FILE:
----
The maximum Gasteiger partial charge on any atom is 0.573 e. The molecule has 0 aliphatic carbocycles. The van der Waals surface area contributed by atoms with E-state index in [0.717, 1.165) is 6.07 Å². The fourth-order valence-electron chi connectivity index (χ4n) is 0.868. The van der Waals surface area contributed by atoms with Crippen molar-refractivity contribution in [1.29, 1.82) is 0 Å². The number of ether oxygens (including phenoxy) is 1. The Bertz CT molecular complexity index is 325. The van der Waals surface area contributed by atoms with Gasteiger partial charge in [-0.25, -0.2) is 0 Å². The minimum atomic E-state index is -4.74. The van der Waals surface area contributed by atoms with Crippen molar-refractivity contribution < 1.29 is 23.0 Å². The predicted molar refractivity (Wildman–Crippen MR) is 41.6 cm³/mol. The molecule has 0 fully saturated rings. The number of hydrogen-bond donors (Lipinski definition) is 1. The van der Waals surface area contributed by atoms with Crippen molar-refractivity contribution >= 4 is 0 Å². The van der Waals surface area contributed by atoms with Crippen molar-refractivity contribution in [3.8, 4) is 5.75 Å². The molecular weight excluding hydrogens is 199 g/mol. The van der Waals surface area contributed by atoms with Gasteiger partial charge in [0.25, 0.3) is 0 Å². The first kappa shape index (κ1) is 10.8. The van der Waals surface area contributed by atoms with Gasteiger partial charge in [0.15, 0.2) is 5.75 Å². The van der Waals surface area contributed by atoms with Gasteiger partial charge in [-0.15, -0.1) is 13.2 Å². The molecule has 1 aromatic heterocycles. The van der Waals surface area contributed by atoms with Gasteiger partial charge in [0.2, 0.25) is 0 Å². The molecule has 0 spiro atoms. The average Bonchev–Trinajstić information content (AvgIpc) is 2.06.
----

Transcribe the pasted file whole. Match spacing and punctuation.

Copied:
The maximum Gasteiger partial charge on any atom is 0.573 e. The molecule has 0 aliphatic carbocycles. The van der Waals surface area contributed by atoms with E-state index in [0.717, 1.165) is 6.07 Å². The fourth-order valence-electron chi connectivity index (χ4n) is 0.868. The van der Waals surface area contributed by atoms with Crippen molar-refractivity contribution in [1.29, 1.82) is 0 Å². The number of ether oxygens (including phenoxy) is 1. The Bertz CT molecular complexity index is 325. The van der Waals surface area contributed by atoms with Gasteiger partial charge in [-0.25, -0.2) is 0 Å². The minimum atomic E-state index is -4.74. The van der Waals surface area contributed by atoms with Crippen molar-refractivity contribution < 1.29 is 23.0 Å². The predicted molar refractivity (Wildman–Crippen MR) is 41.6 cm³/mol. The molecule has 0 fully saturated rings. The number of hydrogen-bond donors (Lipinski definition) is 1. The van der Waals surface area contributed by atoms with Crippen molar-refractivity contribution >= 4 is 0 Å². The van der Waals surface area contributed by atoms with Crippen molar-refractivity contribution in [3.8, 4) is 5.75 Å². The molecular weight excluding hydrogens is 199 g/mol. The van der Waals surface area contributed by atoms with Gasteiger partial charge in [0.25, 0.3) is 0 Å². The first kappa shape index (κ1) is 10.8. The van der Waals surface area contributed by atoms with Gasteiger partial charge in [0.15, 0.2) is 5.75 Å². The van der Waals surface area contributed by atoms with Gasteiger partial charge in [-0.15, -0.1) is 13.2 Å². The molecule has 1 aromatic heterocycles. The van der Waals surface area contributed by atoms with Gasteiger partial charge in [0.2, 0.25) is 0 Å². The molecule has 0 spiro atoms. The average Bonchev–Trinajstić information content (AvgIpc) is 2.06.